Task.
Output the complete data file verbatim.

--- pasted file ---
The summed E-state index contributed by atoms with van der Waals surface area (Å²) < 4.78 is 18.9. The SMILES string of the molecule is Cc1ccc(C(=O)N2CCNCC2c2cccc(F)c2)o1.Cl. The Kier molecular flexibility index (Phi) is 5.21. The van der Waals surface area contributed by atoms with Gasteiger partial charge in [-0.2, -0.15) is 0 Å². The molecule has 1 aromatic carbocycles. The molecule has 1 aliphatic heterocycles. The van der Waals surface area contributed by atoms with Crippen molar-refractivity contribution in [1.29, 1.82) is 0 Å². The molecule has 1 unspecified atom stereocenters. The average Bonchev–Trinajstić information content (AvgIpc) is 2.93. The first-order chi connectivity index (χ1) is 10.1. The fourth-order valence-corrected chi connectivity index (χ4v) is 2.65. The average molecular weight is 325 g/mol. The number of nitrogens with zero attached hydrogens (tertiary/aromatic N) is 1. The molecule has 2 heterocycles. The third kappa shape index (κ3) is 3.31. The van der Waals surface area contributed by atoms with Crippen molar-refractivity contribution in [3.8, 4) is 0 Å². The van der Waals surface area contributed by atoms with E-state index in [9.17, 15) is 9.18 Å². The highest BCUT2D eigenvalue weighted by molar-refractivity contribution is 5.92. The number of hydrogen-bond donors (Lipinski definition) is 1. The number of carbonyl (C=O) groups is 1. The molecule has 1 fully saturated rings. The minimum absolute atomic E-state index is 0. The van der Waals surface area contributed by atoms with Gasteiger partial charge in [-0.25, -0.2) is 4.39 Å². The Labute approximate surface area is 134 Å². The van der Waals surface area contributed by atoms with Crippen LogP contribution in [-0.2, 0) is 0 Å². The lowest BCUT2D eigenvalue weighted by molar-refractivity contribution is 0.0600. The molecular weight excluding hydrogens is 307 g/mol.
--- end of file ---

The summed E-state index contributed by atoms with van der Waals surface area (Å²) < 4.78 is 18.9. The SMILES string of the molecule is Cc1ccc(C(=O)N2CCNCC2c2cccc(F)c2)o1.Cl. The Kier molecular flexibility index (Phi) is 5.21. The van der Waals surface area contributed by atoms with Gasteiger partial charge in [-0.2, -0.15) is 0 Å². The molecule has 1 aromatic carbocycles. The molecule has 1 aliphatic heterocycles. The van der Waals surface area contributed by atoms with Crippen molar-refractivity contribution in [1.29, 1.82) is 0 Å². The molecule has 1 unspecified atom stereocenters. The average Bonchev–Trinajstić information content (AvgIpc) is 2.93. The first-order chi connectivity index (χ1) is 10.1. The fourth-order valence-corrected chi connectivity index (χ4v) is 2.65. The average molecular weight is 325 g/mol. The number of nitrogens with zero attached hydrogens (tertiary/aromatic N) is 1. The molecule has 2 heterocycles. The third kappa shape index (κ3) is 3.31. The van der Waals surface area contributed by atoms with Crippen molar-refractivity contribution in [3.8, 4) is 0 Å². The van der Waals surface area contributed by atoms with E-state index in [9.17, 15) is 9.18 Å². The highest BCUT2D eigenvalue weighted by molar-refractivity contribution is 5.92. The number of hydrogen-bond donors (Lipinski definition) is 1. The number of carbonyl (C=O) groups is 1. The molecule has 1 fully saturated rings. The minimum absolute atomic E-state index is 0. The van der Waals surface area contributed by atoms with Gasteiger partial charge in [-0.25, -0.2) is 4.39 Å². The Labute approximate surface area is 134 Å². The van der Waals surface area contributed by atoms with Crippen LogP contribution in [-0.2, 0) is 0 Å². The lowest BCUT2D eigenvalue weighted by molar-refractivity contribution is 0.0600. The molecular weight excluding hydrogens is 307 g/mol.